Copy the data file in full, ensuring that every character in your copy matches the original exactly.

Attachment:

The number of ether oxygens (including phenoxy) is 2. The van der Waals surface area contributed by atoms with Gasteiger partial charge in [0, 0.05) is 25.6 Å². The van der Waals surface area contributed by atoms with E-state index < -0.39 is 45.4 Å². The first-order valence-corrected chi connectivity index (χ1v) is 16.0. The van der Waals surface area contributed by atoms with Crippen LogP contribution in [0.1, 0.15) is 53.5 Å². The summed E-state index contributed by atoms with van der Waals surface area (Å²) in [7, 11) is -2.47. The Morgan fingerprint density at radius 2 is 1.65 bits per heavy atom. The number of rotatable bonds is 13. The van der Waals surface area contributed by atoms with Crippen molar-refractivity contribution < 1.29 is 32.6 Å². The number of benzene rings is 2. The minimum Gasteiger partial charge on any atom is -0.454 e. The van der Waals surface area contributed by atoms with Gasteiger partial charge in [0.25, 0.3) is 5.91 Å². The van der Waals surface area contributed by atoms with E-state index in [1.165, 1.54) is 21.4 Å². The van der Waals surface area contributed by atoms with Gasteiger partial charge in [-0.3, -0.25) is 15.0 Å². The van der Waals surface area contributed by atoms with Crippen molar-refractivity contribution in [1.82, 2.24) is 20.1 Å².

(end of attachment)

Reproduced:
The number of ether oxygens (including phenoxy) is 2. The van der Waals surface area contributed by atoms with Gasteiger partial charge in [0, 0.05) is 25.6 Å². The van der Waals surface area contributed by atoms with E-state index < -0.39 is 45.4 Å². The first-order valence-corrected chi connectivity index (χ1v) is 16.0. The van der Waals surface area contributed by atoms with Crippen LogP contribution in [0.1, 0.15) is 53.5 Å². The summed E-state index contributed by atoms with van der Waals surface area (Å²) in [7, 11) is -2.47. The Morgan fingerprint density at radius 2 is 1.65 bits per heavy atom. The number of rotatable bonds is 13. The van der Waals surface area contributed by atoms with Crippen molar-refractivity contribution < 1.29 is 32.6 Å². The number of benzene rings is 2. The minimum Gasteiger partial charge on any atom is -0.454 e. The van der Waals surface area contributed by atoms with Gasteiger partial charge in [0.25, 0.3) is 5.91 Å². The van der Waals surface area contributed by atoms with E-state index in [1.165, 1.54) is 21.4 Å². The van der Waals surface area contributed by atoms with Gasteiger partial charge in [-0.3, -0.25) is 15.0 Å². The van der Waals surface area contributed by atoms with Crippen molar-refractivity contribution in [1.82, 2.24) is 20.1 Å².